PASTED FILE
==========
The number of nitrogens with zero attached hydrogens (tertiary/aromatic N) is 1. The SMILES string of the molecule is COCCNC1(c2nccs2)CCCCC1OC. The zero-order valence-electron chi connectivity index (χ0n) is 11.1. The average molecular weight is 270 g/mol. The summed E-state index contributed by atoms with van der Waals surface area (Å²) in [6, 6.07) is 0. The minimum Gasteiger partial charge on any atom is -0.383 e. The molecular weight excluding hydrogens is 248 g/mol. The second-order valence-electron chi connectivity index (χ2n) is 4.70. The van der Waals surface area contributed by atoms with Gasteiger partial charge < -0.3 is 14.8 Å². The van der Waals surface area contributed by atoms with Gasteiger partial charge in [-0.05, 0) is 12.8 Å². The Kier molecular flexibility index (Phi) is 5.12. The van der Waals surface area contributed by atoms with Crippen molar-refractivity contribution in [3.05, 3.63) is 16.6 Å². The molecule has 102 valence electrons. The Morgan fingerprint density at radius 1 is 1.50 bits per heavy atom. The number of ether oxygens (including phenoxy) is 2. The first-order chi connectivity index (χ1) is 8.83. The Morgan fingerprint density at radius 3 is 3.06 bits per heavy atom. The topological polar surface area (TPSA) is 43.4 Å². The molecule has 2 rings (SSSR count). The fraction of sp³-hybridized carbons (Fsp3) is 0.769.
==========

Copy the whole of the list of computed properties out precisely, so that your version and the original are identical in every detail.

The number of nitrogens with zero attached hydrogens (tertiary/aromatic N) is 1. The SMILES string of the molecule is COCCNC1(c2nccs2)CCCCC1OC. The zero-order valence-electron chi connectivity index (χ0n) is 11.1. The average molecular weight is 270 g/mol. The summed E-state index contributed by atoms with van der Waals surface area (Å²) in [6, 6.07) is 0. The minimum Gasteiger partial charge on any atom is -0.383 e. The molecular weight excluding hydrogens is 248 g/mol. The second-order valence-electron chi connectivity index (χ2n) is 4.70. The van der Waals surface area contributed by atoms with Gasteiger partial charge < -0.3 is 14.8 Å². The van der Waals surface area contributed by atoms with Gasteiger partial charge in [-0.05, 0) is 12.8 Å². The Kier molecular flexibility index (Phi) is 5.12. The van der Waals surface area contributed by atoms with Crippen molar-refractivity contribution in [3.05, 3.63) is 16.6 Å². The molecule has 102 valence electrons. The Morgan fingerprint density at radius 1 is 1.50 bits per heavy atom. The number of ether oxygens (including phenoxy) is 2. The first-order chi connectivity index (χ1) is 8.83. The Morgan fingerprint density at radius 3 is 3.06 bits per heavy atom. The topological polar surface area (TPSA) is 43.4 Å². The molecule has 2 rings (SSSR count). The fraction of sp³-hybridized carbons (Fsp3) is 0.769.